You might, at some point in your life, have lent money to a friend, family member or business associate. It is also quite common for a business to obtain or grant loans in the course of its trade.
In South Africa, in terms of the Prescription Act of 1969 (the “Act”), a debt prescribes (falls away) after a period of three years, unless prescription is interrupted (something happens to stop it temporarily).
The Constitutional Court recently considered the matter of Trinity Asset Management (Pty) Ltd v Grindstone Investments 132 (Pty) Ltd where a company lent funds to another company on the condition that the loan would be repayable on demand.
In terms of a loan agreement entered into in 2007, Trinity and Grindstone agreed that Trinity would lend just over R3 million to Grindstone (the “loan”). In terms of the loan agreement, the loan would be due and payable to Trinity within thirty days of Trinity’s written demand for payment. About six years after the loan was advanced to Grindstone, Trinity demanded repayment of about R4.6 million (the capital amount plus interest). Grindstone denied that they owed Trinity anything.
In 2014 Trinity approached the Western Cape High Court, seeking the provisional liquidation of Grindstone on the basis that Grindstone was not able to repay the loan. Grindstone opposed the application. One of Grindstone’s defences was that the loan in question had prescribed. They argued that, in the absence of the contract providing otherwise, a loan that is “repayable on demand” will become due and payable immediately when the loan is given, and not specifically when demanded by the creditor. Since more than three years had passed after the loan was originally given, and Trinity had failed to take steps to recover the loan within those three years, the loan prescribed.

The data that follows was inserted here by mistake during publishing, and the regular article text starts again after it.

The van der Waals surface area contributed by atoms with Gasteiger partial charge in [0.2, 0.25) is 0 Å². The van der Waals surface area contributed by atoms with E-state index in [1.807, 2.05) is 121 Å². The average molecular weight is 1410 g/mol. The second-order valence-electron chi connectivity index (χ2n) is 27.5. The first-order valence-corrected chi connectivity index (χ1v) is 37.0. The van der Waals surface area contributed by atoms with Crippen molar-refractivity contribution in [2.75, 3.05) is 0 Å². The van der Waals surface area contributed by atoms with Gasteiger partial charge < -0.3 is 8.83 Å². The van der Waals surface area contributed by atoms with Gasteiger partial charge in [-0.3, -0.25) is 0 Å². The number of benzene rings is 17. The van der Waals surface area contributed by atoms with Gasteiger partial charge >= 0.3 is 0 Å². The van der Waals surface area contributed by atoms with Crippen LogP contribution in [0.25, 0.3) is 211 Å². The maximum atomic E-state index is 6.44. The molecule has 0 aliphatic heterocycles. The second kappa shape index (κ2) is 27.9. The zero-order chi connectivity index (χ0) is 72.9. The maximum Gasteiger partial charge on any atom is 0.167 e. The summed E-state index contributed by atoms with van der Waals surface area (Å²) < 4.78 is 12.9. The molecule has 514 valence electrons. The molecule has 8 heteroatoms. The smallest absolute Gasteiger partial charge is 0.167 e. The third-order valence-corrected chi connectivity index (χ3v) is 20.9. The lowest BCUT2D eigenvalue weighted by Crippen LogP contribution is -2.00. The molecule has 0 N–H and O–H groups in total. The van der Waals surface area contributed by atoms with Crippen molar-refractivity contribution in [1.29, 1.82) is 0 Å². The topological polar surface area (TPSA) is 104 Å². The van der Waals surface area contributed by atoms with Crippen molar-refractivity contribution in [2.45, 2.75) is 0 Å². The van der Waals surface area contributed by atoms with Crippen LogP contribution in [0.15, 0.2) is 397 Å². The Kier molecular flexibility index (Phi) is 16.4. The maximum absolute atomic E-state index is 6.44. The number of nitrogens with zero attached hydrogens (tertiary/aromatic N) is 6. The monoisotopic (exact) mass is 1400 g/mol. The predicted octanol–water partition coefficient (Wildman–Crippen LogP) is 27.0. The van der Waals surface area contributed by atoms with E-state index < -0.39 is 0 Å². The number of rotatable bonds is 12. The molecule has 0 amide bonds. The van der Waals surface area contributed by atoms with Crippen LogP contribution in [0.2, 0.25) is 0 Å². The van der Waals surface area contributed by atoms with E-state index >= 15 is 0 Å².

Trinity, on the other hand, argued that it was not the intention of the parties that the loan would immediately become due and repayable upon the advance of the loan.
The High Court agreed with Grindstone’s argument that the claim (loan amount) had prescribed.
Trinity took the matter on appeal to the Supreme Court of Appeal (SCA) and the SCA agreed with the High Court’s view on the basis that, on the reading of the contract, it did not appear that the parties intended to postpone the repayment of the loan, and accordingly the loan became payable the moment it was advanced to Grindstone.
Trinity took the matter before the Constitutional Court, where the majority held that in considering the wording of the contract, it did not reasonably appear that the parties intended to delay the repayment of the debt nor did the contract specify when the running of prescription would commence.
Accordingly, Trinity’s appeal was dismissed on the basis that prescription had begun to run on the initial advance of the loan and, by the time formal demand was made for repayment, the loan had prescribed.
The Constitutional Court’s ruling is important since similar clauses dealing with the repayment of a loan “on demand” are often found in loan agreements. Your money could be at risk if provision is not specifically made in the loan agreement for when prescription is deemed to start running, or when, specifically, the loan will become due and payable.
It is therefore important to ensure that your loan agreements, or any commercial agreements, are prepared by legal professionals.
For more information regarding commercial agreements, please contact:
Henning Pieterse | Partner
Areas of Expertise: Corporate & Commercial Law
This article is a general information sheet and should not be used or relied on as legal or other professional advice. No liability can be accepted for any errors or omissions nor for any loss or damage arising from reliance upon any information herein. Always contact your legal adviser for specific and detailed advice. Errors and omissions excepted (E&OE)